New York Gov. Andrew Cuomo declared a state of emergency on Nov. 18 for the 10 counties in and around Buffalo that were pummeled with snow. As of Nov. 21, six to seven feet of snow buried the area, according to the National Weather Service (NWS). In the coming days, Buffalo could face major flooding as temperatures are expected to rise above freezing. The crisis in Buffalo leaves many fearing what the remainder of winter holds, not only in New York, but across the nation.
In southeast Michigan, the early mid-November winter blast brought back unwanted memories of last winter’s polar vortex. In 2013 and 2014, the greater Detroit area endured the repercussions of the record breaking winter. According to the NWS, a total of 94.9 inches of snow had been measured at Detroit Metro Airport as of April 17, 2014, making last winter the snowiest to date.
However, the NWS does not expect Detroit to experience another winter like last year’s. Dave Gurney, a NWS meteorologist in White Lake Township, says it would be unusual for two extreme winters to strike Metro Detroit back-to-back.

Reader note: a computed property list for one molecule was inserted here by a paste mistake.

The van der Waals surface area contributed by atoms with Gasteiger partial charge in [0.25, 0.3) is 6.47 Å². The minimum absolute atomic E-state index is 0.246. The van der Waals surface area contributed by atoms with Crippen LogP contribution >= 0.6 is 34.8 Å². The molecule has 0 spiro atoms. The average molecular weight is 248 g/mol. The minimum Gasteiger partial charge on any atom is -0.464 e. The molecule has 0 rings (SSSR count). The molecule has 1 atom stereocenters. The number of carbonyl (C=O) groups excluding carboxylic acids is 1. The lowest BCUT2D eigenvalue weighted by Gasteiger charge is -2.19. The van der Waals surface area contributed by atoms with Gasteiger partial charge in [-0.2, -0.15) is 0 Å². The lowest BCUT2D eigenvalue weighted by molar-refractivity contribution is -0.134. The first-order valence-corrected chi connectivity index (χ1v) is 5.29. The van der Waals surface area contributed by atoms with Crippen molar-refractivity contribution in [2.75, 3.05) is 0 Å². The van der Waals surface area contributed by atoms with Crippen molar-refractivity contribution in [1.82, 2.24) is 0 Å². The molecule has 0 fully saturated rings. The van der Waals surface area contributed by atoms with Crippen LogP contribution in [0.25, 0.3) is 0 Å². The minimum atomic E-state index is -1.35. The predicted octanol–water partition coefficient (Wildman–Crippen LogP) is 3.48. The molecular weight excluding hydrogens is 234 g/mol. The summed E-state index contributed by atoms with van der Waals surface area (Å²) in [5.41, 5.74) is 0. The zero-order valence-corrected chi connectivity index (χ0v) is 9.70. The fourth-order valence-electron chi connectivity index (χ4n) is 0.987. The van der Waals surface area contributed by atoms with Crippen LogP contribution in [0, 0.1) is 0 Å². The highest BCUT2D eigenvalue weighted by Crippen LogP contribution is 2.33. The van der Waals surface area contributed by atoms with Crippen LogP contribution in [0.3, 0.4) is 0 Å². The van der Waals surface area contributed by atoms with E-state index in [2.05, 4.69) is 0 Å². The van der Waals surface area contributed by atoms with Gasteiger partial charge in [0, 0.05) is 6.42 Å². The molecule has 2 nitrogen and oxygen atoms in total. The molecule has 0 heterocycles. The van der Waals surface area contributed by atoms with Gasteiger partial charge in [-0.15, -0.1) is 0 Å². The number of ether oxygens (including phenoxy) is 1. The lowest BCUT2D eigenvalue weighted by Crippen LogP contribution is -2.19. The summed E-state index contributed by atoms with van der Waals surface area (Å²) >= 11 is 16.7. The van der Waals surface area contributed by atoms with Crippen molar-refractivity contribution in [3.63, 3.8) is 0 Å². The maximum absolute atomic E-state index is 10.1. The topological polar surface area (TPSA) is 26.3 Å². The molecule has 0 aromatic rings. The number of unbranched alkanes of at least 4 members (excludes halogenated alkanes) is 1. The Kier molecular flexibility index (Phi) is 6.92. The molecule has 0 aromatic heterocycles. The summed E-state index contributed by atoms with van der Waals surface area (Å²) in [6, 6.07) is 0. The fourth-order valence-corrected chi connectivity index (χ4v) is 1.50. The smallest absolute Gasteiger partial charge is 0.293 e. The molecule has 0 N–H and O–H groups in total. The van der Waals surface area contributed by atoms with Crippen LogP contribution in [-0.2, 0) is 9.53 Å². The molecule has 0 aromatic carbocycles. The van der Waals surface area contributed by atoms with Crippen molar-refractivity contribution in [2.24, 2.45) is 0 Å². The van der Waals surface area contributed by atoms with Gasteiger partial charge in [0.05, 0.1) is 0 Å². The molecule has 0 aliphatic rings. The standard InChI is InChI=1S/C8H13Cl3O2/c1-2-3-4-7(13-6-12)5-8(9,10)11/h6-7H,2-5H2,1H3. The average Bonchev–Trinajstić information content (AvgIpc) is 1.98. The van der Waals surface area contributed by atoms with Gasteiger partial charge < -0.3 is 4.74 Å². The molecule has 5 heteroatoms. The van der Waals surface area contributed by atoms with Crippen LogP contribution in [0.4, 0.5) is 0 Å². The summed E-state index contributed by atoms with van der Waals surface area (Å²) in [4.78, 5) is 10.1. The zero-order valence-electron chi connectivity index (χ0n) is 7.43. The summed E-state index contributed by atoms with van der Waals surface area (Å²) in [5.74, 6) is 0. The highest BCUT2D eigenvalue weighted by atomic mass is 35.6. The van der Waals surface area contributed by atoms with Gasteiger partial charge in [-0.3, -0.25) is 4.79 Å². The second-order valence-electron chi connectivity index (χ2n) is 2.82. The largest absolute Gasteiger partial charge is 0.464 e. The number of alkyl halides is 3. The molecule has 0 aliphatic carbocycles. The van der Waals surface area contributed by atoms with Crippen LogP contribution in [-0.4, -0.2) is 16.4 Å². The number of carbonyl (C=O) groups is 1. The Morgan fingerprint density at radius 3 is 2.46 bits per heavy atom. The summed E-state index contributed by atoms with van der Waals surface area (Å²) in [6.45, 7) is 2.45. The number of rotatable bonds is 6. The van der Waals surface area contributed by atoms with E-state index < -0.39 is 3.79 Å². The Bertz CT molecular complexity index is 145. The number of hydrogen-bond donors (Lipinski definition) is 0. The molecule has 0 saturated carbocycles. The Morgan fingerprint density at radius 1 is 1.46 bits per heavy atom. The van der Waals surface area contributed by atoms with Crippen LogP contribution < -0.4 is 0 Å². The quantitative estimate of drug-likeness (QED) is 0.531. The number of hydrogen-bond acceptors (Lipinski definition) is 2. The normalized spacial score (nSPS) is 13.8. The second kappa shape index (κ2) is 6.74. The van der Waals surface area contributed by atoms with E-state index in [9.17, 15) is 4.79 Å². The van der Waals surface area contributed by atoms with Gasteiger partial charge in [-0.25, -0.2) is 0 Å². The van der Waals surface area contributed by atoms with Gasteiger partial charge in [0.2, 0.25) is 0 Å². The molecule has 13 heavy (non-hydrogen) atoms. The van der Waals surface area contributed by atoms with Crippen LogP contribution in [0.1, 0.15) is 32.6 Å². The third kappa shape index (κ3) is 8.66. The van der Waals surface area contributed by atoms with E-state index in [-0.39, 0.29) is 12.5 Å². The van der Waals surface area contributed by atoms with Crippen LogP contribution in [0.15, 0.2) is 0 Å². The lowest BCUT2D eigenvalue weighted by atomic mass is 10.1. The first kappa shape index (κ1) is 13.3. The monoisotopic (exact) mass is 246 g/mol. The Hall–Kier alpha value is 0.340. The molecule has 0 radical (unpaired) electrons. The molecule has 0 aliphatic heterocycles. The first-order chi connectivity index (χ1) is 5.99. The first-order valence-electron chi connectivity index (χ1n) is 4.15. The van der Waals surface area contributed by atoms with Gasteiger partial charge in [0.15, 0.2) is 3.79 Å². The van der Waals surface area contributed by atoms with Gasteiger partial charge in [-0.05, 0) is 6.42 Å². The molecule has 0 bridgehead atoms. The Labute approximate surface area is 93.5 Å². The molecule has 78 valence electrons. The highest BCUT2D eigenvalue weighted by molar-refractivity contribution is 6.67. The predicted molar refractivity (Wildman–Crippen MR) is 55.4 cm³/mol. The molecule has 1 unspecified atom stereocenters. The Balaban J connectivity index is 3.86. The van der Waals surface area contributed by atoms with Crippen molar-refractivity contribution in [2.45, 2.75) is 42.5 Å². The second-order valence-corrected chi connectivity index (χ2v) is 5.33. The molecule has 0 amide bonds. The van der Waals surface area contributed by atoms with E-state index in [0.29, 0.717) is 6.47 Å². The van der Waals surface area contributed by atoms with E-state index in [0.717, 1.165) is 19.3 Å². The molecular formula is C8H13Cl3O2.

“It would be hard to have another winter like last year,” Gurney said to The Detroit Free Press. “It was a pretty extreme winter.”
As of Nov. 4, the NWS predicted that southeast Michigan’s winter will be normal. In its “Winter Outlook for Southeast Michigan,” normal snowfall is expected from December to February. Gurney told The Detroit Free Press that normal snowfall at Detroit Metro Airport is 44 to 45 inches. This amount is less than half of last year’s snowfall.
The NWS also predicts relatively normal temperatures this season. According to its forecast, Metro Detroit can expect to see normal temperatures in December, slightly colder temperatures in January, and normal to slightly colder temperatures in February. Gurney told The Detroit Free Press that the normal average temperature is 30.1 degrees for December, 25.6 degrees for January, and 28.1 degrees for February.
However, many Mercy students commented that they are skeptical of this forecast. This is partially due to the unseasonably cold November Metro Detroit has experienced thus far. One such student, senior Mira Mansuetti, said that she does not believe the predictions.
“It has already been freezing this year and it’s only November,” Mansuetti said. “I can’t imagine [the forecast] is accurate. I guess I’ll believe it when I see it.”